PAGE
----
In 1917, just before the U.S. entered World War I and just after the introduction of airplanes in combat, several dozen American young men volunteered to help defend France against the Germans. Their aerial unit became known as the Lafayette Escadrille. Flyboys is inspired by their true story.
In the opening scenes, we're introduced to a handful of these men. There's Blaine Rawlings (James Franco), who's looking for his place in the world after the bank foreclosed on his family ranch. William Jensen (Philip Winchester) comes from a long line of military heroes, and wants to earn his spot of honor in the family tree. Briggs Lowry (Tyler Labine) is bullied into volunteering by his domineering and disappointed dad. African-American boxer Eugene Skinner (Abdul Salis), who'd moved to more diverse and accepting France years earlier, wants to pay back his adopted country. Once they arrive in the French airfield that will be their home, they're given a stiff welcome by French Captain Thenault (Jean Reno) and a jaded warning from lone American veteran Reed Cassidy (Martin Henderson).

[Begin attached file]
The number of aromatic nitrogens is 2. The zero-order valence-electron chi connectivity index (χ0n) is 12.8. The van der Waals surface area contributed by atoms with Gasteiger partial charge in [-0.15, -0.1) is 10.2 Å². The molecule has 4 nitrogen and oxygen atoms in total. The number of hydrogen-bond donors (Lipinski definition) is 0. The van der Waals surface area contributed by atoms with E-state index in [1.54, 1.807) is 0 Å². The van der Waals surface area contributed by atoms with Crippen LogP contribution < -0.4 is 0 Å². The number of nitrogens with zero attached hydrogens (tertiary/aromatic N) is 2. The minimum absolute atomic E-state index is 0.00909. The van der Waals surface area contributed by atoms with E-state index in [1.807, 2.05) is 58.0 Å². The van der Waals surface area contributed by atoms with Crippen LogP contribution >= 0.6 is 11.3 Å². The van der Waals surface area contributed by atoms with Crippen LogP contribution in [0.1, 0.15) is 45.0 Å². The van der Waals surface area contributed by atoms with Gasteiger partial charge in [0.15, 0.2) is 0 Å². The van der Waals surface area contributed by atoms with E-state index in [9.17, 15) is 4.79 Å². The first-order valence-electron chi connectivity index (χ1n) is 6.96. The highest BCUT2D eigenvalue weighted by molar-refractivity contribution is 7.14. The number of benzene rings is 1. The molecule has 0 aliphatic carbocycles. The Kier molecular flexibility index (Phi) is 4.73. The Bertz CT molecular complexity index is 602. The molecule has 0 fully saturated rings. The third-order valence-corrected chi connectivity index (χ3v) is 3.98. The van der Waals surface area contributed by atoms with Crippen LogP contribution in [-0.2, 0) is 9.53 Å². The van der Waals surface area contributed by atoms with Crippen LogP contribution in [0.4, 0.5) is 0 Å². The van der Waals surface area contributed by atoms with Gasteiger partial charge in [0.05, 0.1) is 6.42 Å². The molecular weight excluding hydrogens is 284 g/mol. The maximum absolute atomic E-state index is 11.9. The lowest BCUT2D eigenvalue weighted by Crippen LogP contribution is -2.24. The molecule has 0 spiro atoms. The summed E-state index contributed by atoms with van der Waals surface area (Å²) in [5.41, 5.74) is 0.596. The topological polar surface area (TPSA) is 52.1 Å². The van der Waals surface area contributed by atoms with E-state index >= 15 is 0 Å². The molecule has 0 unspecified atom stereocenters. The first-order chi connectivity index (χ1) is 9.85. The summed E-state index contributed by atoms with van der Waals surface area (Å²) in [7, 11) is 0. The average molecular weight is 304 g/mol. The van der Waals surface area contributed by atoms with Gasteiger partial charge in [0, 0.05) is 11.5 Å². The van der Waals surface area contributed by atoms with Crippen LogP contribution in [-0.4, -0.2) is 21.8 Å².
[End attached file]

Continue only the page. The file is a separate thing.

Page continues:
Though Cassidy tells them the average life expectancy for new flyboys is three to six weeks, we don't get any hint of that danger during their training—which consists mainly of spinning in a chair and then trying to walk a straight line, shooting up bales of hay from a moving makeshift cockpit, and playing with toy planes. There's even the helpful instruction that those white aviator scarves aren't just fetching, they're also functional. In the midst of all this, while learning how to fly, two of our boys crash conveniently close to the local prostitute house. While his wounds are being nursed, our leading man, Rawlings, meets the one "nice girl" ...1